Welcome to this week’s edition of CloudBolt’s Weekly CloudNews!
With that, onto this week’s news:
Tom Groenfeldt, Forbes, June 29, 2020
“Multi-cloud for banking has moved from an oddity to a popular buzz term in the course of just a couple of years.
But the journey is just getting started, said Shanker Ramamurthy global managing partner banking and financial markets at IBM Services and president of IBM industry Academy. Banking regulators are growing comfortable with cloud implementations and even requiring multi-cloud in some cases, so if one cloud provider fails the other can take over.
‘The typical large bank is already grappling with multiple cloud environments, private and public, and has to decide which workflows to put where, how to manage the complexity and avoid vendor lock-in.’”
James Bourne, Cloud Tech News, June 29, 2020
“Times may change, but the song remains the same: IDC’s latest Worldwide Quarterly Cloud IT Infrastructure Tracker has pegged an increase in cloud spending with outlay on traditional infrastructure falling off a cliff.
The figures for Q1 2020 showed vendor revenue from sales of IT infrastructure products for cloud environments, including server, enterprise storage and Ethernet switch, went up 2.2% year on year, while non-cloud investments went down 16.3%.
The Covid-19 pandemic was naturally the primary driver behind IT spending – or the lack of it – during the quarter, with IDC noting the widespread remote working triggered demand for consumer and enterprise cloud-based services. Public cloud was the only segment which escaped a decline in spending year over year in Q1, breaking $10 billion in spend at a 6.4% uptick.”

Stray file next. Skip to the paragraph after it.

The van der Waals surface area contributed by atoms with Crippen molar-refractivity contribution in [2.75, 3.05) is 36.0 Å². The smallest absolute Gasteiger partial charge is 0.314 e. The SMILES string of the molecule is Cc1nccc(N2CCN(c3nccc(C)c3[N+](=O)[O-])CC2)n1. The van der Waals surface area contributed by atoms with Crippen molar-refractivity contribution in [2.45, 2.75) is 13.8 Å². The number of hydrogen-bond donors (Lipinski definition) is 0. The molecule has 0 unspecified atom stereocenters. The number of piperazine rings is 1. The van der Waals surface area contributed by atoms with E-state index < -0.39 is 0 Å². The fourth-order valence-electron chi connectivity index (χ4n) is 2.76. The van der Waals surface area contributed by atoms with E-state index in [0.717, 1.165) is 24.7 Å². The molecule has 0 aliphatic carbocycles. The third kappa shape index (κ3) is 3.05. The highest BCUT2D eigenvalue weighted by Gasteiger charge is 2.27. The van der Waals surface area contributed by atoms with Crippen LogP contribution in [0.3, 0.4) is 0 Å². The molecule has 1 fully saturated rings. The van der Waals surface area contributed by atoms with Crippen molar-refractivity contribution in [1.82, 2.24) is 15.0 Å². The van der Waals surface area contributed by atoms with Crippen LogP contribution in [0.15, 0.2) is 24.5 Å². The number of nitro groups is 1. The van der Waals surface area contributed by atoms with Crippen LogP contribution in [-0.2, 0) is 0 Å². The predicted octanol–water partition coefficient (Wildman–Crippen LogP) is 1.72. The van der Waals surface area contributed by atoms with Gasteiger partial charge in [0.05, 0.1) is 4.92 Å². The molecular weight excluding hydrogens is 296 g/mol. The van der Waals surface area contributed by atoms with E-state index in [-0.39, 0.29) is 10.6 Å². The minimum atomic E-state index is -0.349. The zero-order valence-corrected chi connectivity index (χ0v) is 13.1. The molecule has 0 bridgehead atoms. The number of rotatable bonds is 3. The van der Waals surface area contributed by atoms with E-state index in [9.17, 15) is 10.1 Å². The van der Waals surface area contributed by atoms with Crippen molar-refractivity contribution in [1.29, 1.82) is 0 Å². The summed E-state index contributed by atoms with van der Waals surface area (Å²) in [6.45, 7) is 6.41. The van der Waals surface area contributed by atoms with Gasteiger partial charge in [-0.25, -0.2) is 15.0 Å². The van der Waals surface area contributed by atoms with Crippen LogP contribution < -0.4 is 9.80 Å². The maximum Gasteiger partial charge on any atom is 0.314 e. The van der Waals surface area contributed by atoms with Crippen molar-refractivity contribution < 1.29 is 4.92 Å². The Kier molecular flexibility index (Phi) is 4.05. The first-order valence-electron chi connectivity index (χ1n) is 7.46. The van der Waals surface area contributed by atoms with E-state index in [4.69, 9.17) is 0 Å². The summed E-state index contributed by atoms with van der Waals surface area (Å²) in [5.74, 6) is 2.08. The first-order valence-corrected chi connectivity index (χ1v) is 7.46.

Debjani Chaudhury, Enterprise Talk, June 29, 2020
“Cloud analytics and remote monitoring offer a much-needed respite at this juncture with a multitude of low cost, connected, powerful devices, combined with the enterprise systems associated with different customer service models. Considering remote monitoring, IoT data integration makes it possible to match the competitive challenges of the new digital age.
Combined, they both offer an extensive window into the performance of the company’s automation equipment. Cloud analytics allows enterprises to build customized dashboards to consider production data. At the same time, remote monitoring delivers valuable insights into its system health and assets and helps to revive critical files for configuring a disaster recovery plan.”